April 28, 2020
Deanna K. Wicks - Saint Vincent College (PA)
Victoria Dean - Widener University (PA)
You’re over halfway through your academic year, you’ve finally bonded with your graduate assistant or supervisor, and you’ve found your working groove. Then, the unthinkable happened, a pandemic that’s shuttered our campuses and sent many of us to work from home. The partnership you’ve cultivated through dedicated face time has become a partnership only through FaceTime. We’re doing more than ever before, and rebuilding ourselves and our offices, all while dealing with unprecedented personal worry. When so much pressure is put on a partnership, how can you help that partnership grow in a meaningful way, especially when you’ve lost the personal touch?
With our personal and professional lives being uprooted without warning, positive supervisory relationships can make or break a virtual semester. Through our personal experience working together as supervisor and graduate assistant, we’ve learned much about support, care and kindness, and have created eight tips to help strengthen these kinds of relationships, especially in a virtual world.
Connect with Your Graduate Assistant. As a busy supervisor adjusting to virtual life, you may think it’s faster and simpler to complete tasks and projects by yourself. However, your graduate assistant possesses a technical know-how and a social media literacy that you need. When you allow your graduate assistant to create and have an impact on the work you are doing, it’ll help to improve the capabilities of your entire department and cultivate a stronger relationship. Your graduate assistant will feel trusted in a time of need and this will strengthen your partnership more than ever.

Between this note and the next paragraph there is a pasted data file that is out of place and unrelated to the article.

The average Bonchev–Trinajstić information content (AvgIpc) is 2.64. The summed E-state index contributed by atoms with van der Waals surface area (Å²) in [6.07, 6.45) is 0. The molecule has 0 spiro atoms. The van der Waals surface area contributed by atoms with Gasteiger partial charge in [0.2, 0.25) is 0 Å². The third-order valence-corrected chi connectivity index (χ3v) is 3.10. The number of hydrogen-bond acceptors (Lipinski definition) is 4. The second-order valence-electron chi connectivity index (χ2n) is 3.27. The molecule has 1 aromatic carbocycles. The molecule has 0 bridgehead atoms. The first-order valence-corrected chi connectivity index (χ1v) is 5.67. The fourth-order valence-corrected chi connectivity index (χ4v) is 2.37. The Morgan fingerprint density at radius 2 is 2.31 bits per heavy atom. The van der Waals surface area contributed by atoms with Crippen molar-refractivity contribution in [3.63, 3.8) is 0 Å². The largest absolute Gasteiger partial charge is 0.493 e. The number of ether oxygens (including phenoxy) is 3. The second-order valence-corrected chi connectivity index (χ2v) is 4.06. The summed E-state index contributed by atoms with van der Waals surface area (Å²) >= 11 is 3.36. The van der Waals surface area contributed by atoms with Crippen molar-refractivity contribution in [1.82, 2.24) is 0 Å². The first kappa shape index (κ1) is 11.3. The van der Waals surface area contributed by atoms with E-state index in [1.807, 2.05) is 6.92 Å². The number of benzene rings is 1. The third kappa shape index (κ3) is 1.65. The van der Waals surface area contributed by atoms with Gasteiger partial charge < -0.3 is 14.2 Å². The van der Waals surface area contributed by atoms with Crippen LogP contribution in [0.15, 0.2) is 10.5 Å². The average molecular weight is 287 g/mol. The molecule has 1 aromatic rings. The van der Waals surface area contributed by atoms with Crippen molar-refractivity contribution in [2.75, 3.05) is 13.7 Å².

Mentor Your New Colleague. You’re working with a graduate student who is entering your profession very shortly. Right now, so much of their future is unknown, especially for second-year students. It’s your responsibility to be present with your graduate assistant, support them endlessly, and offer resources and assistance in this tumultuous time. By taking the time to mentor and help prepare for their future, you’re shaping the future of student affairs.
For Graduate Assistants
Trust Your Supervisor. During this pandemic, the most important thing you can do is trust your supervisor. They’re doing everything they can to continue working normally in a time where normal doesn’t exist. Remember that they’re answering to their supervisor, too. They might not have all the answers right now – that’s okay. Learn to trust this new normal and you will find the value in what they’re able to share.
Remember that Support Isn’t One-Sided. Everyone is overwhelmed right now. You moved to an online semester, have assignments and papers, and need to learn what your job is in a virtual world. While you’re trying to find your new balance, your supervisor is in the same situation. They may be working as hard as possible while teaching children, helping relatives, supporting the department fiercely, and simultaneously trying to manage their own emotions. As a student, you have access to a support system through your colleagues in class who are learning the difficulties of this transition together. Unfortunately, your supervisor may not have that luxury. They need your support. Offer it by helping with projects, being positive, or reminding them of why they chose this profession. Showing support strengthens your working relationship and brings you closer.